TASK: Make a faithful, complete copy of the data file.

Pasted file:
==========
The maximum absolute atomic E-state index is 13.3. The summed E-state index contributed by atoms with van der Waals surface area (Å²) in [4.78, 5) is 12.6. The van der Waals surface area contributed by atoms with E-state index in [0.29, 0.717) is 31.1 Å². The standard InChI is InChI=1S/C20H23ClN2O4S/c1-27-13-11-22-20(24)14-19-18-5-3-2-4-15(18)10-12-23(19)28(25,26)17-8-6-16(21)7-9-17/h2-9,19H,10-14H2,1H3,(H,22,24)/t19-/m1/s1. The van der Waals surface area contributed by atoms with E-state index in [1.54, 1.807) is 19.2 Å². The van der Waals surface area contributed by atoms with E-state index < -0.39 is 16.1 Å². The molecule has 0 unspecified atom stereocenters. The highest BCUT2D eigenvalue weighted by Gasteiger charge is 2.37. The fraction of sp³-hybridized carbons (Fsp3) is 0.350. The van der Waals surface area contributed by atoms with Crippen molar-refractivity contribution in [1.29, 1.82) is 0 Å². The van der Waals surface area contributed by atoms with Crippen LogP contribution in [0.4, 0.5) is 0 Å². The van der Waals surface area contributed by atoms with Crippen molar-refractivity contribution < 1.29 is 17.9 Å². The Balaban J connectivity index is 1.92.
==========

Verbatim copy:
The maximum absolute atomic E-state index is 13.3. The summed E-state index contributed by atoms with van der Waals surface area (Å²) in [4.78, 5) is 12.6. The van der Waals surface area contributed by atoms with E-state index in [0.29, 0.717) is 31.1 Å². The standard InChI is InChI=1S/C20H23ClN2O4S/c1-27-13-11-22-20(24)14-19-18-5-3-2-4-15(18)10-12-23(19)28(25,26)17-8-6-16(21)7-9-17/h2-9,19H,10-14H2,1H3,(H,22,24)/t19-/m1/s1. The van der Waals surface area contributed by atoms with E-state index in [1.54, 1.807) is 19.2 Å². The van der Waals surface area contributed by atoms with E-state index < -0.39 is 16.1 Å². The molecule has 0 unspecified atom stereocenters. The highest BCUT2D eigenvalue weighted by Gasteiger charge is 2.37. The fraction of sp³-hybridized carbons (Fsp3) is 0.350. The van der Waals surface area contributed by atoms with Crippen molar-refractivity contribution in [1.29, 1.82) is 0 Å². The van der Waals surface area contributed by atoms with Crippen LogP contribution in [0.4, 0.5) is 0 Å². The van der Waals surface area contributed by atoms with Crippen molar-refractivity contribution < 1.29 is 17.9 Å². The Balaban J connectivity index is 1.92.